Sunday, August 26, 2007


We’re driving from Houston to Austin. It’s the land of the Bushes, Cheney’s and oil. We pass by the big drums and machinery sucking the black gold up from within the earth. The smell fills the van, a thick, hearty aroma. The odor of opulence. Oil pumps through the veins of this nation. Without it we cannot survive, at least according to the way of existence in this society. What heats our homes, runs our cars, allows us to cook or gives us a vast array of products and commodities? Oil is thicker than blood. Look at Iraq and the Middle East, or down in Africa or over in South America. The western world, particularly the U.S. throws its military muscle all around the globe in an effort to control the supply of this precious commodity. But I am getting ahead of myself. This is a rock tour after all.

We’ve played eleven shows, most great. Kids have come, watched, sometimes danced and sung along. They’ve purchased our wares and stuffed our perpetually hungry cash box. They’ve introduced themselves and befriended us, let us sleep on their floors or raid their refrigerators. This is the punk underground in action and we surf upon its crest.

But who cares about all of that hoo-ha. All I can think about is Lyme disease.

Last night after showering in a small apartment in Houston, I noticed something tiny and brown clinging to my left leg, down by my ankle. I tried brushing it off, assuming it was dirt or a speck of leaf. But it remained tight against my skin. I leaned down and squinted (no glasses on in the shower). With horror I realized what it was: a tick, a fucking blood-sucking disease-carrying, life-halting tick. It was bigger than the ones I’d seen back in Jersey. I noticed a white spot on its back, the dreaded mark of the beast.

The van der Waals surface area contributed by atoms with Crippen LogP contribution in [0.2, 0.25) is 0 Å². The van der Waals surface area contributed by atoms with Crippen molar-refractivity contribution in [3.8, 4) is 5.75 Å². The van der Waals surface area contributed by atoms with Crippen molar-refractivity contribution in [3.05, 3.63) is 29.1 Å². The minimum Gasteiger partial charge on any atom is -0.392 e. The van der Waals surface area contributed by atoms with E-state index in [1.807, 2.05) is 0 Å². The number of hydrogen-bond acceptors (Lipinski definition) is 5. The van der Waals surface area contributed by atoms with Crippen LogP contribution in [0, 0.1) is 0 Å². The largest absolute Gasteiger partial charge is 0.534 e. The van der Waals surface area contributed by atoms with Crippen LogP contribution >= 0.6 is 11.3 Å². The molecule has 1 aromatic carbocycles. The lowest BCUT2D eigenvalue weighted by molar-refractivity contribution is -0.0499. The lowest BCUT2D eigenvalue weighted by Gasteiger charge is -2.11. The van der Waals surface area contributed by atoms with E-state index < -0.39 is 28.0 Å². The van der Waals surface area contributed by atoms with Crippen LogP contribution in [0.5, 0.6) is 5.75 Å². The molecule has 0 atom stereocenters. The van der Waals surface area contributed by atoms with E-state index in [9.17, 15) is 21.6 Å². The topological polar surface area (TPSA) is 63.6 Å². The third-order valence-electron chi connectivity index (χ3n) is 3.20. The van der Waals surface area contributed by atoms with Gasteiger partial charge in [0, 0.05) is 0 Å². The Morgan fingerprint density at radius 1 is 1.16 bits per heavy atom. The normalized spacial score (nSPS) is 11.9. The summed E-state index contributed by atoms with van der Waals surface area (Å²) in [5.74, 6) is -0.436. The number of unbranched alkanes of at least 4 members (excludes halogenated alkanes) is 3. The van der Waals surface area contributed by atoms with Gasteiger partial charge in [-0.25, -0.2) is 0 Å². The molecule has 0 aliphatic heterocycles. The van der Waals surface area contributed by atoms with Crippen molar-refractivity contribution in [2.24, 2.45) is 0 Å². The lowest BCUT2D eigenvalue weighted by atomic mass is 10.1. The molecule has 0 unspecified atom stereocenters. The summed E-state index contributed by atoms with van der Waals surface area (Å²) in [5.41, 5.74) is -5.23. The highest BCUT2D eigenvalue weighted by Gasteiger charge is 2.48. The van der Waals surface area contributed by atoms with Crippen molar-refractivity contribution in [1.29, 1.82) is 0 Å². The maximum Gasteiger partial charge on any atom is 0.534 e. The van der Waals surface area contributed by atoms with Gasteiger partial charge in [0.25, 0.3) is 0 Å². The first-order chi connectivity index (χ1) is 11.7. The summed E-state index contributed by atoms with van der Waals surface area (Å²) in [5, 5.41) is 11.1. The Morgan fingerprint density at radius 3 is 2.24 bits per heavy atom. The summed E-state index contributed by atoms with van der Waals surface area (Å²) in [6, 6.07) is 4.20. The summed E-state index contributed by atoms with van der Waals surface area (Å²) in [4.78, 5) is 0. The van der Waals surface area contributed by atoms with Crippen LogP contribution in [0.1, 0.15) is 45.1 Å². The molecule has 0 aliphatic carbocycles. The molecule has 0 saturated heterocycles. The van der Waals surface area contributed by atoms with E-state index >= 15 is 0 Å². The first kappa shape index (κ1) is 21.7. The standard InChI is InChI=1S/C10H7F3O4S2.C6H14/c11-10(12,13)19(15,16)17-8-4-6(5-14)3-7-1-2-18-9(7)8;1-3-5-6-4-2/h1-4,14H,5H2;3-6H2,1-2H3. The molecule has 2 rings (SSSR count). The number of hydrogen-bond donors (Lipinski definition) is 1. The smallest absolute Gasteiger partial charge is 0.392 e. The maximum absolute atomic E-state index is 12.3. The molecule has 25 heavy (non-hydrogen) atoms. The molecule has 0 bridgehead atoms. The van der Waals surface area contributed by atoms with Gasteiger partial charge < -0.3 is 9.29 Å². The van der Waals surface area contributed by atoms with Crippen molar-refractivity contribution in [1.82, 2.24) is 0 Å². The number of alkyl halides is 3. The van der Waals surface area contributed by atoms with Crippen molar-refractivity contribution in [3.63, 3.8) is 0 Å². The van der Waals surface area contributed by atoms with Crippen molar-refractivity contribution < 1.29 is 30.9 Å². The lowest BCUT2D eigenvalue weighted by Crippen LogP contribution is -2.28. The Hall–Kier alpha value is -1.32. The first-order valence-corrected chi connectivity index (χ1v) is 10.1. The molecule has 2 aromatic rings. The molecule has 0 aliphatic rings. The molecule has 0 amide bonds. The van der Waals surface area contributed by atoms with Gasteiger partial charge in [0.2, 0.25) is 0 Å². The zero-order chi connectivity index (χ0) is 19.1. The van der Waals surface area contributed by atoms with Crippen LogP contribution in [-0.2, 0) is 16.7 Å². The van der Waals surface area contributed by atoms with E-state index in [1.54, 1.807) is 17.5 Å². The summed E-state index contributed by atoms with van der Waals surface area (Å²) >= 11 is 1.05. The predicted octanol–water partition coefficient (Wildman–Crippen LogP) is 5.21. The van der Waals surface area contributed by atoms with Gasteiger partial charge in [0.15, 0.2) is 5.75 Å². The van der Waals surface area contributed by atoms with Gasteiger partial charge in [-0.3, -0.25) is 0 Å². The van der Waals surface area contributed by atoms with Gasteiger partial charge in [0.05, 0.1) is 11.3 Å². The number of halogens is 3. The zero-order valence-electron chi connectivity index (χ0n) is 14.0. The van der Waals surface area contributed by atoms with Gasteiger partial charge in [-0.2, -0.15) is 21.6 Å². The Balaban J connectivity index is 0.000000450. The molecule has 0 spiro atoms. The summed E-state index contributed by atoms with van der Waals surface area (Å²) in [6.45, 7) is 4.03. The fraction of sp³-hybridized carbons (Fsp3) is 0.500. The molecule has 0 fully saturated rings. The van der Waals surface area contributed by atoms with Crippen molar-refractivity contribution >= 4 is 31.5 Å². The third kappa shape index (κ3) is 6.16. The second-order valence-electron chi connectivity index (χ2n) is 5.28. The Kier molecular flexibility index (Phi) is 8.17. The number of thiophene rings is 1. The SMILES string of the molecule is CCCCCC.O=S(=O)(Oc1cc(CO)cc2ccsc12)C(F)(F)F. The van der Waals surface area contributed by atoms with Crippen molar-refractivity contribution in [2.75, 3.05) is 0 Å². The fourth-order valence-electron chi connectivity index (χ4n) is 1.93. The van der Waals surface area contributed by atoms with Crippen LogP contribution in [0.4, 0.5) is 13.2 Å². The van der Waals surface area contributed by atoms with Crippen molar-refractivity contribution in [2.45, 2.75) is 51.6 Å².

I’d been infected for sure. A white spot means this mutha transmits
Lyme disease and now it injected its poison into my body. I began squeezing at the tiny monster, pulling frantically. It felt so small and lifeless between my fingertips, as if such a creature of seemingly no stature could never cause me any harm. But I knew the awful truth, the destructive and debilitating possibilities presented by this tiny bundle of terror. I pulled and felt him holding on. He knew a good meal and he didn’t want to give it up. Finally I ripped him free and inspected what wiggled between my thumb and forefinger. His little legs spun wildly, clawing for skin, blood, meat. I checked to see if his head remained inside me and then sent him to his watery grave down the toilet drain, with some degree of guilt. Even such a mortal foe as this arouses sympathy. But I couldn’t allow this criminal to run free in our society, no, he demanded a quick execution for his crimes against me.

I boast a bruise where I tore him out. Now I await the inevitable red bull’s eye, the certain signifier of my doom. And I have 30 days left of this tour.